Recently I was drawn back into a discussion on one of the best books ever, well, best books, anyway, by C. S. Lewis, The Great Divorce. Still, one of my old time favorites. The book, simply, is a story that reflects on the realities of heaven and hell. The narrator finds himself in a “Grey Town,” a joyless, very grim city, where it is always raining—even indoors. In the story, Lewis describes hell as an ever living, separation from God, moving further and further away from God’s love.
Yet, it is even worse in Lewis’ depiction: Hell is also moving further and further away from each other. Isolation becomes the destiny of Hell. Dante picks up a similar track with his depiction of the circles of hell, in that the lowest, furthermost away from God, the last and most inner circle of hell is not one of fire, but of ice, a frozen lake where the rays of God’s love are completely gone.
This is truly a masterful depiction (from both Lewis and Dante) of what Hell is like. So often, people with very shallow understandings of Christianity like to say of hell, “Well, at least my friends will be there.” There is a problem with this: if heaven and hell are best explained by the gospel and of heaven where the gospel will be revealed in its fulness, hell, then, is just the opposite.
The Lewis-Dante depictions are not unrealistic nor far fetched. If the gospel moves us first toward the the payment for sin—which is separation from God—and then, even now, draws a community together so that they may love one another, then Hell is the total opposite, the final separation from God and His love and separation from one another. No wonder much of the New Testament pictures the outworking of the cross as fellowship among strangers and unequals, a fellowship where no one is to be isolated.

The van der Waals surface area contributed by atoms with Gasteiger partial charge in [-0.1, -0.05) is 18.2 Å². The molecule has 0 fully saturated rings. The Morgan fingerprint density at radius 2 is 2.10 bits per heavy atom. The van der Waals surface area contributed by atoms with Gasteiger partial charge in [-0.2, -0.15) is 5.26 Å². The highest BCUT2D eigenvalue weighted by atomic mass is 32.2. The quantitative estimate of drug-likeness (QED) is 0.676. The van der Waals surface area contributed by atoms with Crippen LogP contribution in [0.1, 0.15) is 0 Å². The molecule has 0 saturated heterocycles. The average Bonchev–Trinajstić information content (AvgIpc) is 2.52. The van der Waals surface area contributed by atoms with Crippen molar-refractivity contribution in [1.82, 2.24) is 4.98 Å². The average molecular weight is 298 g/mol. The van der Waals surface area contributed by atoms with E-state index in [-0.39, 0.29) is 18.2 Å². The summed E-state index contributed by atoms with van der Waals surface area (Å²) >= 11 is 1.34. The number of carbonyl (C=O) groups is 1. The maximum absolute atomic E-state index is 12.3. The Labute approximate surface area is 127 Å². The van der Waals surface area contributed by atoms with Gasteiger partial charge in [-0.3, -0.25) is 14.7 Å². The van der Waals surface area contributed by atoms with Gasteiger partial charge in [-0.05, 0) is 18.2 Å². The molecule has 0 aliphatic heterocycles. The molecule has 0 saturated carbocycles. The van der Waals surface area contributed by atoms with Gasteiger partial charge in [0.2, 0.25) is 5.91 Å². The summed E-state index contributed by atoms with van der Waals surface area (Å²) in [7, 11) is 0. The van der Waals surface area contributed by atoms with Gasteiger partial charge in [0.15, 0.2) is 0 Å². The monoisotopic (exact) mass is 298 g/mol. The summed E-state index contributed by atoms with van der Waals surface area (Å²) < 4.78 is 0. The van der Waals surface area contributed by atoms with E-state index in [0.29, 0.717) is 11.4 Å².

The church, a local church in a place, is the picture of God come in Christ, which is a way of seeing and experiencing heaven on earth, even if only in part. Fellowship matters. Church matters. If you are trying to live a Christianity apart from church, there is no way around it, you are in a living hell (living totally the opposite of the gospel). On a path of isolation and separation from God. Sounds harsh. Certainly. But this notion that a Christianity apart from a local body of Christ is a false, hellish notion. No wonder the writer of Hebrews (which I believe was Luke) says:
We, now, live in “Grey Town” as we try to make our way upon the earth. And, so much of earth's social and cultural systems are to drive us toward separation from one another. Yet, God has set up in the midst of these “Grey Towns” small enclaves of heaven, certainly not perfect but always perfecting the maturity of the saints and strengthening the fellowship of believers so they may, indeed, one day fully know Christ and fully experience the fellowship of the saints—and that will be heaven.
Chip M. Anderson, advocate for biblical social action; pastor of an urban church plant in the Hill neighborhood of New Haven, CT; husband, father, author, former Greek & NT professor; and, 19 years involved with social action.